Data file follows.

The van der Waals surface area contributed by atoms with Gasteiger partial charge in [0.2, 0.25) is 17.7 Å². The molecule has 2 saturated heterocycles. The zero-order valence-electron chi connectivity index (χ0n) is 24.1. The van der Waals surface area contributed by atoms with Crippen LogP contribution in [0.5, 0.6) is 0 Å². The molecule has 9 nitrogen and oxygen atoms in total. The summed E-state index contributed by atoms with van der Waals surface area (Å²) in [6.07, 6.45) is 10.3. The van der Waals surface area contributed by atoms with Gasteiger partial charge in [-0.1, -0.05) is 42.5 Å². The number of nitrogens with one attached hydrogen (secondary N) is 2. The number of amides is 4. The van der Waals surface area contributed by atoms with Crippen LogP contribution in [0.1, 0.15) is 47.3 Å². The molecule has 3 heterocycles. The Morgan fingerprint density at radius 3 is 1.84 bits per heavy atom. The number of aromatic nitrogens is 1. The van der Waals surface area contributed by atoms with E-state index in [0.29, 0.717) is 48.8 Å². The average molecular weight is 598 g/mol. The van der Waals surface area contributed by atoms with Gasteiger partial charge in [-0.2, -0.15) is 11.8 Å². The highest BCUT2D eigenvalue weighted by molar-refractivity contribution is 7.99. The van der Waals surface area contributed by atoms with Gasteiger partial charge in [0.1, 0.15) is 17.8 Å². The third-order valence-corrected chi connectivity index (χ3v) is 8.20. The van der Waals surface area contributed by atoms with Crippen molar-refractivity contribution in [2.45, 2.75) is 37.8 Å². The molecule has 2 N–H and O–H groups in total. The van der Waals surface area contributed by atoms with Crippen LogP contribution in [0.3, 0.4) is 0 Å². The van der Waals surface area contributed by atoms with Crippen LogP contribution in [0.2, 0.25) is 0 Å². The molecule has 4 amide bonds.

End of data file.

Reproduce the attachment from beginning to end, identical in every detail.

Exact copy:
The van der Waals surface area contributed by atoms with Gasteiger partial charge in [0.2, 0.25) is 17.7 Å². The molecule has 2 saturated heterocycles. The zero-order valence-electron chi connectivity index (χ0n) is 24.1. The van der Waals surface area contributed by atoms with Crippen LogP contribution in [0.5, 0.6) is 0 Å². The molecule has 9 nitrogen and oxygen atoms in total. The summed E-state index contributed by atoms with van der Waals surface area (Å²) in [6.07, 6.45) is 10.3. The van der Waals surface area contributed by atoms with Gasteiger partial charge in [-0.1, -0.05) is 42.5 Å². The number of nitrogens with one attached hydrogen (secondary N) is 2. The number of amides is 4. The van der Waals surface area contributed by atoms with Crippen LogP contribution in [0.1, 0.15) is 47.3 Å². The molecule has 3 heterocycles. The Morgan fingerprint density at radius 3 is 1.84 bits per heavy atom. The number of aromatic nitrogens is 1. The van der Waals surface area contributed by atoms with E-state index in [0.29, 0.717) is 48.8 Å². The average molecular weight is 598 g/mol. The van der Waals surface area contributed by atoms with Gasteiger partial charge in [-0.2, -0.15) is 11.8 Å². The highest BCUT2D eigenvalue weighted by molar-refractivity contribution is 7.99. The van der Waals surface area contributed by atoms with Gasteiger partial charge in [0.1, 0.15) is 17.8 Å². The third-order valence-corrected chi connectivity index (χ3v) is 8.20. The van der Waals surface area contributed by atoms with Crippen molar-refractivity contribution in [2.45, 2.75) is 37.8 Å². The molecule has 2 N–H and O–H groups in total. The van der Waals surface area contributed by atoms with Crippen LogP contribution in [0.3, 0.4) is 0 Å². The van der Waals surface area contributed by atoms with Crippen LogP contribution in [0.2, 0.25) is 0 Å². The molecule has 4 amide bonds.